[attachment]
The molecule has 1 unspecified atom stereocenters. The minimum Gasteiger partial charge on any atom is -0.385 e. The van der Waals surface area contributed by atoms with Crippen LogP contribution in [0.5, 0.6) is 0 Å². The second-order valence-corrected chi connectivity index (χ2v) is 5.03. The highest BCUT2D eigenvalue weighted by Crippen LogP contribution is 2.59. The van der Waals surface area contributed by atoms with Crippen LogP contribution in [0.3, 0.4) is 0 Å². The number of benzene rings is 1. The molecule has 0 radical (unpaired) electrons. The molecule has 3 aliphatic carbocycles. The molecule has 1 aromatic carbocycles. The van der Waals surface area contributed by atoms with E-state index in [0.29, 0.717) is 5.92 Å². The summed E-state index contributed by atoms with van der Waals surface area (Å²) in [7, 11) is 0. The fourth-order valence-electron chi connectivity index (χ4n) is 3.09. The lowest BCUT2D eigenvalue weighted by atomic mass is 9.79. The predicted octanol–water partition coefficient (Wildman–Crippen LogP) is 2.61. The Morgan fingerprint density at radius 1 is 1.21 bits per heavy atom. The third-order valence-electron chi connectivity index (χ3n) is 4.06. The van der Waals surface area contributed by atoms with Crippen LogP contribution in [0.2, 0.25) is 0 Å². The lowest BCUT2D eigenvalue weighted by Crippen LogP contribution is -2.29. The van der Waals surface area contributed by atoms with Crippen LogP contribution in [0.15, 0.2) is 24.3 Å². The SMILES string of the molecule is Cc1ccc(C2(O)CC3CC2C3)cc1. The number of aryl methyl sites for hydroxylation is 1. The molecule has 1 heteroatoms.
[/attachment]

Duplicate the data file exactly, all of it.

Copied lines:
The molecule has 1 unspecified atom stereocenters. The minimum Gasteiger partial charge on any atom is -0.385 e. The van der Waals surface area contributed by atoms with Crippen LogP contribution in [0.5, 0.6) is 0 Å². The second-order valence-corrected chi connectivity index (χ2v) is 5.03. The highest BCUT2D eigenvalue weighted by Crippen LogP contribution is 2.59. The van der Waals surface area contributed by atoms with Crippen LogP contribution in [0.3, 0.4) is 0 Å². The number of benzene rings is 1. The molecule has 0 radical (unpaired) electrons. The molecule has 3 aliphatic carbocycles. The molecule has 1 aromatic carbocycles. The van der Waals surface area contributed by atoms with E-state index in [0.29, 0.717) is 5.92 Å². The summed E-state index contributed by atoms with van der Waals surface area (Å²) in [7, 11) is 0. The fourth-order valence-electron chi connectivity index (χ4n) is 3.09. The lowest BCUT2D eigenvalue weighted by atomic mass is 9.79. The predicted octanol–water partition coefficient (Wildman–Crippen LogP) is 2.61. The Morgan fingerprint density at radius 1 is 1.21 bits per heavy atom. The third-order valence-electron chi connectivity index (χ3n) is 4.06. The van der Waals surface area contributed by atoms with Crippen LogP contribution in [0.2, 0.25) is 0 Å². The lowest BCUT2D eigenvalue weighted by Crippen LogP contribution is -2.29. The van der Waals surface area contributed by atoms with Crippen LogP contribution in [0.15, 0.2) is 24.3 Å². The SMILES string of the molecule is Cc1ccc(C2(O)CC3CC2C3)cc1. The number of aryl methyl sites for hydroxylation is 1. The molecule has 1 heteroatoms.